A parent in England has linked his teenage son suffering from cancer with playing soccer on artificial turf.
Speaking to the BBC, Nigel Maguire has raised concerns after his son, Lewis, was diagnosed with Hodgkin’s lymphoma following years spent playing on synthetic pitches.
The former National Health Service manager claims that the rubber pellets impacted his son’s health and wants a review into the damage that can be done if you swallow the rubber pellets or if they rub against open wounds.
In turns out these concerns are being felt on both sides of the Atlantic Ocean, as just last week three federal agencies opened up investigations into artificial turf.
Three federal agencies are teaming up to investigate the safety of crumb rubber artificial turf used in playing fields and playground all across the country — the subject of a series of NBC News reports.
The Environmental Protection Agency, the Centers for Disease Control and the Consumer Product Safety Commission announced an “action plan” on Friday to answer questions raised about synthetic turf made from recycled tires and possible risks for young athletes.
“Some of the government’s best and brightest scientists are working to identify what is in recycled tire crumb, identify ways in which people may be exposed to it, and determine if it is harmful,” CPSC Chairman Elliot Kaye said.
Most of us will be familiar with the “crumb rubber turf” and it is those little pieces of black rubber which seem to get everywhere that is at the center of this concern.
There have been studies into the materials used in artificial turf — most notably by the University of California and the Environmental and Occupational Health Sciences Institute — which have shown no links to cancer and the English FA insist it is safe to play on the turf pitches.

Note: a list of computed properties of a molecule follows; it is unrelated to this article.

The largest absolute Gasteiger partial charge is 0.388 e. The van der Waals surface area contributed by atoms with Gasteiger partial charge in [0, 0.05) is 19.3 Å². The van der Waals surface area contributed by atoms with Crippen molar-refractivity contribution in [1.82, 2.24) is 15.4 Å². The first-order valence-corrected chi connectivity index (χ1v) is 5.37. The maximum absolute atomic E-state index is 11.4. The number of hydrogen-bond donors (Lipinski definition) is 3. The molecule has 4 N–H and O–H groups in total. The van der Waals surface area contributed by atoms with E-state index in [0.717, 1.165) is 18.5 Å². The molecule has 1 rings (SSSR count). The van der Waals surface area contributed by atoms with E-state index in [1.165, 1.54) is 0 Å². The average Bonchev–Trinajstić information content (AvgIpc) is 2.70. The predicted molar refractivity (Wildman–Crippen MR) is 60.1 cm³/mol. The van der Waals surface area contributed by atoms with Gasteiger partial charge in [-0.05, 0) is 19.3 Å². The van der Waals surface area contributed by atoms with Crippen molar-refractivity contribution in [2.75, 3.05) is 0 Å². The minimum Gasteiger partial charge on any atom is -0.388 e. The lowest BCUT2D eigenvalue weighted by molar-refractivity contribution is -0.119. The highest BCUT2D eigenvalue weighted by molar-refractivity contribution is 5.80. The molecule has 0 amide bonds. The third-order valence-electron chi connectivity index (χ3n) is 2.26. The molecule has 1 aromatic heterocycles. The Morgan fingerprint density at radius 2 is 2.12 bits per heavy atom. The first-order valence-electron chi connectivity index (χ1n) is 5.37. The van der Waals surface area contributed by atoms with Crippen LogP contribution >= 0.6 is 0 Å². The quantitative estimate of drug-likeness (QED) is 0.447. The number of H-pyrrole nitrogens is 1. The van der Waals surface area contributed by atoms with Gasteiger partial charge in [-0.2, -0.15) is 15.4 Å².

However, earlier this month a report in the Daily Mail suggested that a growing number of youth soccer players in the U.S. have been diagnosed with cancer (over 60 percent of which are goalkeepers) due to the crumb rubber turf and the toxic chemicals which are linked with the materials used to make the pitches. Moreover, the state of California is currently investigating — for the third time — the safety of such pitches but the report on their findings is not due until 2018.
The English FA want to install plenty of the state-of-art 3G and 4G pitches across 30 cities in the UK, and a spokesperson for the FA told the Press Association that they are satisfied with the safety of the surface.
“The numerous scientific studies conducted by government agencies around the world, and undertaken by independent experts have all validated the human health and environmental safety of 3G pitches and crumb rubber.
“The FA adheres to the latest independent evidence which indicates that 3G pitches in the UK which are built to industry-standard specifications are safe.”